The Thrift Savings Plan (TSP) is a long-term investment plan to fund your future retirement from federal employment.
To make it easier to invest without worrying about the ups and downs of the stock market, TSP participants can select a lifecycle plan that automatically diversifies TSP investments across the several TSP funds. Those that will be retiring later can select a more aggressive fund–which translates into more money going into stock funds and less into bond funds.
Those close to or in retirement can select more conservative funds such as the L Income fund.
In theory at least, a TSP participant puts money into the lifecycle funds, or spreads out investments among the TSP funds themselves, and keeps investing throughout a federal career.
The reality is that many TSP participants watch the stock market returns and then react to these returns by buying or trading their funds as they try to time the market. As pointed out in an earlier article, this led to many federal employees buying into stock funds close to a market peak in the 1990’s and selling their TSP stock funds near the bottom of the market. In other words, some folks lost a great deal of money. They bought stock funds when prices were high and, when the market went down again, sold their fund shares at a loss just as the next bull market was starting.
The markets have been volatile for some time now and, in November, December and January, the TSP stock funds have gone down. The worst month was January in which the C fund went down almost 6% and the S and I funds went down even more. All of the lifecycle funds lost money in January.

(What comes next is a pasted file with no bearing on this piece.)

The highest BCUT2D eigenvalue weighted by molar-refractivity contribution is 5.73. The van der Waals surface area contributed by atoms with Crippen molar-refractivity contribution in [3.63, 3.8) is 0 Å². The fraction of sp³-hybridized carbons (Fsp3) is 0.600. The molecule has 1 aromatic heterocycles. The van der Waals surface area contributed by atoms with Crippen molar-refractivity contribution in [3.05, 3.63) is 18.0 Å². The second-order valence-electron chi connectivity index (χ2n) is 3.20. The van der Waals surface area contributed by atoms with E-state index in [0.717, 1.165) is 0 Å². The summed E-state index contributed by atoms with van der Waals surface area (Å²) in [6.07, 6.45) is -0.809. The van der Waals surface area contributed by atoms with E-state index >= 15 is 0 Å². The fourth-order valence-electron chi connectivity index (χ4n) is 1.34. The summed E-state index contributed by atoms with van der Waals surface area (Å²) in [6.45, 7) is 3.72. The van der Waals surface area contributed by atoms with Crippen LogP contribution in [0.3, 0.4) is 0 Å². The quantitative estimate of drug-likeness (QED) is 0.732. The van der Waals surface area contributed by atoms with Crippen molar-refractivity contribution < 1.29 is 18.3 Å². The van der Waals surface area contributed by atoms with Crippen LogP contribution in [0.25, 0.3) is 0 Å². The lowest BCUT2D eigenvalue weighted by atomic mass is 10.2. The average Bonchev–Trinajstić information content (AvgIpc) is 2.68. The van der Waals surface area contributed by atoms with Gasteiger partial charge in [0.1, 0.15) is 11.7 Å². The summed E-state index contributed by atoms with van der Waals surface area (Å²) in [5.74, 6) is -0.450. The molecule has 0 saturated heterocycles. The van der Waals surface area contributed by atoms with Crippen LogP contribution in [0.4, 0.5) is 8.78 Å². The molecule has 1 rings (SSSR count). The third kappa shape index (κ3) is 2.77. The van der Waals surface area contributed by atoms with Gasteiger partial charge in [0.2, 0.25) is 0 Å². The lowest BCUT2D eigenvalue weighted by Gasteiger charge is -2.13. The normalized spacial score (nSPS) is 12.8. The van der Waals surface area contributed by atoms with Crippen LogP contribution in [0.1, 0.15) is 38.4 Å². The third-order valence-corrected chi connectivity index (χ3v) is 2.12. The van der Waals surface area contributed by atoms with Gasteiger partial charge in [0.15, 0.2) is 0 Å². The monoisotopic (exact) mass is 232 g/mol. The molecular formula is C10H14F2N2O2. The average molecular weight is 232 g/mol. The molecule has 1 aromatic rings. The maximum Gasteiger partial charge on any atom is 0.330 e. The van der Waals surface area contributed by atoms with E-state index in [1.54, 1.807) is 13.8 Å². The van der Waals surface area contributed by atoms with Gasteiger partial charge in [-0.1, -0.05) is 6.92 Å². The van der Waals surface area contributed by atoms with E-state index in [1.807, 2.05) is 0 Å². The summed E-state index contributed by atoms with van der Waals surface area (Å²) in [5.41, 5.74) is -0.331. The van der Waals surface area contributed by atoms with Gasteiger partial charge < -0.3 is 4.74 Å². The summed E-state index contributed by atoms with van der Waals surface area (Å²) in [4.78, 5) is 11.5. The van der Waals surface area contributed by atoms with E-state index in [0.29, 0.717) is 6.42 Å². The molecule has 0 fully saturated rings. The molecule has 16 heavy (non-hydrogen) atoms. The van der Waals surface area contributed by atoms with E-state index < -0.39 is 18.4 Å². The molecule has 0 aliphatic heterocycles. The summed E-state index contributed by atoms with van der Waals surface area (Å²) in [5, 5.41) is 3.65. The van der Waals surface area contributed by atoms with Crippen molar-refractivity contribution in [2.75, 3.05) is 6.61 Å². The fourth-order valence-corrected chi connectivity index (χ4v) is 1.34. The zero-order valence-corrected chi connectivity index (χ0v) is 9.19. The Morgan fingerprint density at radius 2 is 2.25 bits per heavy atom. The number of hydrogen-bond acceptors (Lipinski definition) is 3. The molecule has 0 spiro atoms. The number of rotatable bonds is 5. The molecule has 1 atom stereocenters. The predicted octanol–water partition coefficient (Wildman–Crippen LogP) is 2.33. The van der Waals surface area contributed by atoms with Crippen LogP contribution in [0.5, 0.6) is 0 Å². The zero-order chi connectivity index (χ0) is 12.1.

That market downdraft begs the question: How did TSP investors react this time around? The TSP monitors activity and follows monthly trends. Here are the results as noted by the TSP’s Chief Investment Officer, Tracey Ray: "Net interfund transfer activity soared in January. Participants liquidated $1.8 billion from the C Fund, $1.2 billion from the S Fund, $2.3 billion from the I Fund and $399 million from the L Funds. The money went to the G Fund ($4.4 billion) and the F Fund ($1.3 billion)."
In fact, over $1.4 billion was traded in the F fund in January, the second highest amount of record for this fund.
Also in January, the number of participants with balances in the 2010, 2020 and 2040 funds declined for the first time since the funds were launched.
Perhaps bailing out of the stock funds in January is a smart move. On the other hand, after 2-3 months of a declining market, it may also be that the fund transfers are an indicator that the market has bottomed and that these investors sold their stock funds to lock in their losses only to watch the shares that they sold start going up in value.
In short, there are nervous tremors among some TSP investors. The overall percentage of FERS employees in the G fund jumped from 32% to 35% in January and the number of C fund participants dropped from 33% to 31% in the month. The percentage of CSRS employee money in the G fund went from 39% to 42% and the percentage in the C fund dropped from 32% to 30%. So, while records were being set for interfund transfer activity, most of the TSP investment money has not moved that much. Whether those that fled to the safety of the bond funds turns out to have been a smart move or a costly financial move will not be known right away. Based on historical precedence, and the predilection of our human nature to preserve our assets and panic when these assets are disappearing, those that panic and sell stocks during a down market often lose out in the long run.
As of the close of business on February 27, all of the TSP stock funds were up so far in February with two trading days still left in the month.